Publication: Sufficient selenium levels are associated with reduced risk of new-onset heart failure and mortality


In a recently published article in the European Journal of Heart Failure, the selenium and heart failure group observed a novel finding and reported a significant association between selenium concentrations and new-onset heart failure in a large prospective cohort study. Per increase of 10 µg/l of selenium concentrations was associated with on average 18% lower risk of heart failure event. This finding adds a new exciting layer of evidence to the role of selenium in the progression of heart failure as reported previously by the same group.

(Under)nutrition has a major impact on the human heart. An imbalance of circulating molecules such as minerals and trace elements (e.g. iron, iodine and zinc) in the patient’s blood is closely related to the development and progression of heart failure. It has been shown that up to 50% of patients with heart failure suffer from some form of malnutrition, such as micronutrient deficiency

Selenium is a micronutrient similar to iron or iodine. Selenium is indispensable as a building block for the so-called selenoproteins. These proteins play an important role as antioxidants, but also have roles in the regulation of thyroid hormone, inflammation or processes related to cancer development. Selenium can be found in many foods, both animal (fish and meat) and vegetable products as well as in nuts. However, it cannot be made in the human body.

The group has demonstrated previously that approximately 25% of patients with heart failure have selenium concentrations below the clinical reference value (<70 µg/l) and that this was associated with poorer quality of life, poor exercise tolerance and a poorer prognosis compared to those without deficiency. Selenium deficiency is especially common in older patients and can be observed more often in women with more severe signs and symptoms of heart failure. In addition, the adverse effects of low selenium already appeared to manifest themselves at sub-optimal concentrations of selenium (<100 µg/l), which occurs in approximately 70% of patients with heart failure in Europe.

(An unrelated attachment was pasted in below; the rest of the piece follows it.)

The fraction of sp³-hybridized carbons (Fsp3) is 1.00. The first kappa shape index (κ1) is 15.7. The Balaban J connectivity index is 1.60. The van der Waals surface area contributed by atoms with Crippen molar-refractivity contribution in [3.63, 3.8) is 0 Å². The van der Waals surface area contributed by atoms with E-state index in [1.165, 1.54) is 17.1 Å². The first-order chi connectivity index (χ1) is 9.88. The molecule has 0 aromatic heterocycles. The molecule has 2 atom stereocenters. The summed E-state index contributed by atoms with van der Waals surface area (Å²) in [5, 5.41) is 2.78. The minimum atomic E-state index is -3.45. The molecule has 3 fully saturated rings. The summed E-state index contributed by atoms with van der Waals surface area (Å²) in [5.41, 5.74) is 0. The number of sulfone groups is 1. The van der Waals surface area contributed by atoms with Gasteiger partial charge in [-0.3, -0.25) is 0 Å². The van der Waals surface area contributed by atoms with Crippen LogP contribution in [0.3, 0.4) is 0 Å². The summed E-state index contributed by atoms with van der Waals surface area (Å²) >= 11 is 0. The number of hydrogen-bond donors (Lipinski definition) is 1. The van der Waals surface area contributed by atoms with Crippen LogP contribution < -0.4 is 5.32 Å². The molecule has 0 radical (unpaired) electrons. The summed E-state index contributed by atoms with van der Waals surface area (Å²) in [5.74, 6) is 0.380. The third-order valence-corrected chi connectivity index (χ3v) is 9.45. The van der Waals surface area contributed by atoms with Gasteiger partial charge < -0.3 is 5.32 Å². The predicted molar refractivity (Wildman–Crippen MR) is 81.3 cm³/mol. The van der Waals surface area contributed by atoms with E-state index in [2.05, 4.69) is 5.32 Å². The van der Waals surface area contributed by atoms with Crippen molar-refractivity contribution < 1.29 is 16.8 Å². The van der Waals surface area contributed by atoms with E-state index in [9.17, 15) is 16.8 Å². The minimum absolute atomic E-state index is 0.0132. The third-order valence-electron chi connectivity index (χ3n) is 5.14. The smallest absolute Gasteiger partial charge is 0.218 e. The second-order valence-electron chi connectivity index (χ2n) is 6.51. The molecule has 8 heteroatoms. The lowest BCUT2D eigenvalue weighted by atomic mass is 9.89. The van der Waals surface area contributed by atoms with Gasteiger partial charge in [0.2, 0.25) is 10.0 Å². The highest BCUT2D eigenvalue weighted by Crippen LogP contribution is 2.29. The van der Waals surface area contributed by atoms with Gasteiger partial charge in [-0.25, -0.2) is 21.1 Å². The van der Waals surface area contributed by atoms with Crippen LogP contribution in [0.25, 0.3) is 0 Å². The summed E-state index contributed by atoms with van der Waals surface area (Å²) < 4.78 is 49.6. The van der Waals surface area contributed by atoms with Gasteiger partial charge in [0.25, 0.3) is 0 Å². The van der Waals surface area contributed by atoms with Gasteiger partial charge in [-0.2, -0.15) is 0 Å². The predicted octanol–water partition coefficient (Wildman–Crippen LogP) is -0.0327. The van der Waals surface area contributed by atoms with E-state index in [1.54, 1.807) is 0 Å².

The most recent research conducted in the PREVEND (Prevention of Renal and Vascular End-stage Disease) cohort shows that the Dutch (Groningen) general population has a relatively low blood selenium concentration. This is partly due to the relatively low amount of selenium in the soil in Europe compared to, for example, America. As a result, food products grown in Europe contain less selenium than those from North or South America.


It was especially the non-smoking people with above-average selenium concentrations (15% of the total population) that had a lower risk of developing heart failure. This group with optimal selenium was also found to have a lower risk of death. People with too low selenium levels showed more often features of the metabolic syndrome (higher BMI, higher glucose, and higher inflammatory values) and smoked more often.

Well-designed clinical studies are now needed to determine whether optimizing blood selenium is a potential treatment option for people with heart failure, especially in patients who have a too low selenium level.

The full open-access article can be found here.

“Especially the non-smoking people with above-average selenium concentrations had a lower risk of developing heart failure”